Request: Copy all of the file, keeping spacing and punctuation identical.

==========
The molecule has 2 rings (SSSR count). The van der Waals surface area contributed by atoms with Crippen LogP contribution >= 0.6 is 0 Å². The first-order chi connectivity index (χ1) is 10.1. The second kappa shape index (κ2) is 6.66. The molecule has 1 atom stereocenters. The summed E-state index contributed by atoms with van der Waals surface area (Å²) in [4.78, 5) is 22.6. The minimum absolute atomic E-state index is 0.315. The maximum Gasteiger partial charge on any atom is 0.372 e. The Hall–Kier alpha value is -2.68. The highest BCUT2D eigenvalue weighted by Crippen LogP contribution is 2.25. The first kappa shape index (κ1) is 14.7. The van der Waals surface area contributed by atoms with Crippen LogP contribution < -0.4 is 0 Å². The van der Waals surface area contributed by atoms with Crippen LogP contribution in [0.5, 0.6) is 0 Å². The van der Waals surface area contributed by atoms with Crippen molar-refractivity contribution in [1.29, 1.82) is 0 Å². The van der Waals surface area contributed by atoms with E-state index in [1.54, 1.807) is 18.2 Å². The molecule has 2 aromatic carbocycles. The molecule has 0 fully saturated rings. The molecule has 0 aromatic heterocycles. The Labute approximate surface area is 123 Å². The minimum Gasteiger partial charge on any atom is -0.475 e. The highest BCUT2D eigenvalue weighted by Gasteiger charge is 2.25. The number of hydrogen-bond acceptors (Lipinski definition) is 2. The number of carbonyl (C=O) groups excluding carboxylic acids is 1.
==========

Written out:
The molecule has 2 rings (SSSR count). The van der Waals surface area contributed by atoms with Crippen LogP contribution >= 0.6 is 0 Å². The first-order chi connectivity index (χ1) is 10.1. The second kappa shape index (κ2) is 6.66. The molecule has 1 atom stereocenters. The summed E-state index contributed by atoms with van der Waals surface area (Å²) in [4.78, 5) is 22.6. The minimum absolute atomic E-state index is 0.315. The maximum Gasteiger partial charge on any atom is 0.372 e. The Hall–Kier alpha value is -2.68. The highest BCUT2D eigenvalue weighted by Crippen LogP contribution is 2.25. The first kappa shape index (κ1) is 14.7. The van der Waals surface area contributed by atoms with Crippen LogP contribution < -0.4 is 0 Å². The van der Waals surface area contributed by atoms with Crippen LogP contribution in [0.5, 0.6) is 0 Å². The van der Waals surface area contributed by atoms with Crippen molar-refractivity contribution in [1.29, 1.82) is 0 Å². The van der Waals surface area contributed by atoms with E-state index in [1.54, 1.807) is 18.2 Å². The molecule has 2 aromatic carbocycles. The molecule has 0 fully saturated rings. The molecule has 0 aromatic heterocycles. The Labute approximate surface area is 123 Å². The minimum Gasteiger partial charge on any atom is -0.475 e. The highest BCUT2D eigenvalue weighted by Gasteiger charge is 2.25. The number of hydrogen-bond acceptors (Lipinski definition) is 2. The number of carbonyl (C=O) groups excluding carboxylic acids is 1.